Why Wives Nag
Q: My wife won't stand up for me, and it's really bothering me. Her mother is at our house all the time. And she treats me like a son, in a bad way. She's always nagging me to pick up my clothes, take my dishes to the dishwasher, and do the yard work. I don't feel like I can sit and watch TV when she's over, so I just go out and mess around in the garage. It's getting to where I want to leave when she comes over, but there's usually dinner involved. She likes to cook for us. My wife says that's just her way, and that maybe if I pitched in more around the house she wouldn't nag me so much. My wife nags me too, but not as much. I told her I don't want her mom around so much and that it's annoying, but she just laughs and walks away. How do I make things change? --Jay, 33
Dr. Susan: Oh, poor nagged fellow, the answer to this one is automatic. Do a little more to help around the house, and stop acting like an ornery teenager around your mother-in-law and wife. Sure, you might be inclined to watch TV BEFORE you tackle the chores, but perhaps the women in your life have seen that this isn't really what's going to happen.
I get that having your wife's mom there all the time is too much. Every couple needs some privacy. Your wife owes you some allegiance. That means she ought to figure out some way to NOT have her mom over to the point where it interferes in your relationship. But what I'm hearing is that it's the nagging that most bothers you. So try changing your own behavior and cleaning up after yourself. That's only fair.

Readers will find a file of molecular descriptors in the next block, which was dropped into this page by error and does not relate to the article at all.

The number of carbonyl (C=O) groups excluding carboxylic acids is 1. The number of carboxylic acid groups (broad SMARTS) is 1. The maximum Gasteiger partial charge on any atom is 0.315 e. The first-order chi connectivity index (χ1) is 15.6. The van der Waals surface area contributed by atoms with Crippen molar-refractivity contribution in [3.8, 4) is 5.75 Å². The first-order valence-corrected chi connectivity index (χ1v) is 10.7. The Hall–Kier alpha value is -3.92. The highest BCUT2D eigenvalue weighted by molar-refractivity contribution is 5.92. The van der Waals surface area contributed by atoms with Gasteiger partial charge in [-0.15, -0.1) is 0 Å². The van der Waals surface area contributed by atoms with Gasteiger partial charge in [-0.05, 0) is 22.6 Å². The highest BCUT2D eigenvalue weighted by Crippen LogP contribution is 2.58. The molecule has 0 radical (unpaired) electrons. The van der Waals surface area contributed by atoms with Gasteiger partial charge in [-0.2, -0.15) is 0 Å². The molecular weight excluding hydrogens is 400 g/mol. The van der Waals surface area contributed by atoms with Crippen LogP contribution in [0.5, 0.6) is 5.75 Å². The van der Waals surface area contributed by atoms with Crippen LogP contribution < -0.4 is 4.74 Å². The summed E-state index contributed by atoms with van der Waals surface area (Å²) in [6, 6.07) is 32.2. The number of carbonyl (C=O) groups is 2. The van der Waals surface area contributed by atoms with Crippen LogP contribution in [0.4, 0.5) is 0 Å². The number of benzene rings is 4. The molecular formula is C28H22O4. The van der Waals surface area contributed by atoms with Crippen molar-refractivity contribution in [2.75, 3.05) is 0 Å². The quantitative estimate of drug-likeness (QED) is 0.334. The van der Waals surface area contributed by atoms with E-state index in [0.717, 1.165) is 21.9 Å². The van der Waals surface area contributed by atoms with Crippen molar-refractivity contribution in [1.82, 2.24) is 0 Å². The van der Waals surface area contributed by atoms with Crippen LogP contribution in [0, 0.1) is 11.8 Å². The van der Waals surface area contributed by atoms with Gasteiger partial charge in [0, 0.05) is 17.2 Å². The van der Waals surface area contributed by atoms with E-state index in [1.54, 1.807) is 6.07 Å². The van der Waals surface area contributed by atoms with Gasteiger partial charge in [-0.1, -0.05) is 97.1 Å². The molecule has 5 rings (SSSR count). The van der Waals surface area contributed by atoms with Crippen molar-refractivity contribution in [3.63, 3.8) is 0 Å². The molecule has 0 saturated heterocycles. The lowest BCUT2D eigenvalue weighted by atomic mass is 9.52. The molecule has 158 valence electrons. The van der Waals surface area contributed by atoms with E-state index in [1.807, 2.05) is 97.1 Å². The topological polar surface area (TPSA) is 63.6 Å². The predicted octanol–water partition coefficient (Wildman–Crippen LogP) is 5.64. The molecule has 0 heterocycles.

Wives and mothers nag because when they ask politely, nothing seems to happen. Do your fair share or commit to doing some of it (such as yard work) at a specific time, as that will allow the women to relax. Marriage isn't easy. You might prefer doing what you want, when you want to do it. And your wife might have been taught more of a sense of responsibility and feels things need to get done sooner rather than later. Perhaps she'll ease up over time. But if don't pick up after yourself, at the very least, her resentment will increase over time.
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Susan K. Perry, Ph.D.
Susan K. Perry, Ph.D., is a social psychologist, relationship expert, and bestselling and award-winning author. Her books include Loving in Flow: How the Happiest Couples Get and Stay That Way, and Kylie's Heel, a novel for adults.
Pamela G. Chollet, Ph.D.
Dr. Pamela Chollet has a Ph.D. in clinical psychology and Master degrees in educational psychology and fine arts. Her passion has been helping people face and get through those times when they feel trapped and unable to move forward.
Anna Charbonneau, Ph.D.
Anna Charbonneau, Ph.D., is a clinical psychologist, stress management expert, and author. If you're feeling overwhelmed, stressed out, or struggling to make changes in your life, Anna can help.